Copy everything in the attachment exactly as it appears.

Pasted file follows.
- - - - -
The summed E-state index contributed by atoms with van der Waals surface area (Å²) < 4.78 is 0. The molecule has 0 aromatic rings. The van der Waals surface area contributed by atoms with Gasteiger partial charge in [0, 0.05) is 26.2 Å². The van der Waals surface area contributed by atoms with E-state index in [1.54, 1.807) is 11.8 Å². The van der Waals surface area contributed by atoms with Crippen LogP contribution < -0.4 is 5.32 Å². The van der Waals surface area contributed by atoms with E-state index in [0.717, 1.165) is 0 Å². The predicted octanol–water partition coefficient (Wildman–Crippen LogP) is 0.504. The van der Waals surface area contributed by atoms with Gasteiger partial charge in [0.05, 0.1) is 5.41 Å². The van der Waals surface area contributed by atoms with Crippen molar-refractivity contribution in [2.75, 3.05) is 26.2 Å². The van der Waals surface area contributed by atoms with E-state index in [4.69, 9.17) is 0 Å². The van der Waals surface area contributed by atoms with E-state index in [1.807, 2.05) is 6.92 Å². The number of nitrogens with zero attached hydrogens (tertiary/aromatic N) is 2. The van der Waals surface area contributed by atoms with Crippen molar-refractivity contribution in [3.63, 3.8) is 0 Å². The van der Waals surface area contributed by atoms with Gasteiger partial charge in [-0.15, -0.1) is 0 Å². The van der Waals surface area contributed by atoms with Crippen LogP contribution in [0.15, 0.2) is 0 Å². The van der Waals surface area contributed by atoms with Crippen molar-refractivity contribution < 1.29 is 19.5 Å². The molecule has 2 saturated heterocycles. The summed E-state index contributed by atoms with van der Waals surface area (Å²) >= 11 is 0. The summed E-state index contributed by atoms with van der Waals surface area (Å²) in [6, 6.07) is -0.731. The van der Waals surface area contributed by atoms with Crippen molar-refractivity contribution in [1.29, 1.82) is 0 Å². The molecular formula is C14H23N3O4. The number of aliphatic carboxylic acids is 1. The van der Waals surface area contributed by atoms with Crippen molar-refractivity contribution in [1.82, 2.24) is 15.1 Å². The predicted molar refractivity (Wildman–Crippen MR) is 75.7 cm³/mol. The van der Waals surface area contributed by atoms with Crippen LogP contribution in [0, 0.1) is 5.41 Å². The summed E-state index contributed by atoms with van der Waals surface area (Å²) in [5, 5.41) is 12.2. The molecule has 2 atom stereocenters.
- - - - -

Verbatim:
The summed E-state index contributed by atoms with van der Waals surface area (Å²) < 4.78 is 0. The molecule has 0 aromatic rings. The van der Waals surface area contributed by atoms with Gasteiger partial charge in [0, 0.05) is 26.2 Å². The van der Waals surface area contributed by atoms with E-state index in [1.54, 1.807) is 11.8 Å². The van der Waals surface area contributed by atoms with Crippen LogP contribution < -0.4 is 5.32 Å². The van der Waals surface area contributed by atoms with E-state index in [0.717, 1.165) is 0 Å². The predicted octanol–water partition coefficient (Wildman–Crippen LogP) is 0.504. The van der Waals surface area contributed by atoms with Gasteiger partial charge in [0.05, 0.1) is 5.41 Å². The van der Waals surface area contributed by atoms with Crippen molar-refractivity contribution in [2.75, 3.05) is 26.2 Å². The van der Waals surface area contributed by atoms with E-state index in [4.69, 9.17) is 0 Å². The van der Waals surface area contributed by atoms with E-state index in [1.807, 2.05) is 6.92 Å². The number of nitrogens with zero attached hydrogens (tertiary/aromatic N) is 2. The van der Waals surface area contributed by atoms with Crippen molar-refractivity contribution in [3.63, 3.8) is 0 Å². The van der Waals surface area contributed by atoms with Gasteiger partial charge in [-0.15, -0.1) is 0 Å². The van der Waals surface area contributed by atoms with Crippen LogP contribution in [0.15, 0.2) is 0 Å². The van der Waals surface area contributed by atoms with Crippen molar-refractivity contribution < 1.29 is 19.5 Å². The molecule has 2 saturated heterocycles. The summed E-state index contributed by atoms with van der Waals surface area (Å²) >= 11 is 0. The summed E-state index contributed by atoms with van der Waals surface area (Å²) in [6, 6.07) is -0.731. The van der Waals surface area contributed by atoms with Crippen molar-refractivity contribution in [1.29, 1.82) is 0 Å². The molecular formula is C14H23N3O4. The number of aliphatic carboxylic acids is 1. The van der Waals surface area contributed by atoms with Crippen molar-refractivity contribution in [1.82, 2.24) is 15.1 Å². The predicted molar refractivity (Wildman–Crippen MR) is 75.7 cm³/mol. The van der Waals surface area contributed by atoms with Crippen LogP contribution in [0, 0.1) is 5.41 Å². The summed E-state index contributed by atoms with van der Waals surface area (Å²) in [5, 5.41) is 12.2. The molecule has 2 atom stereocenters.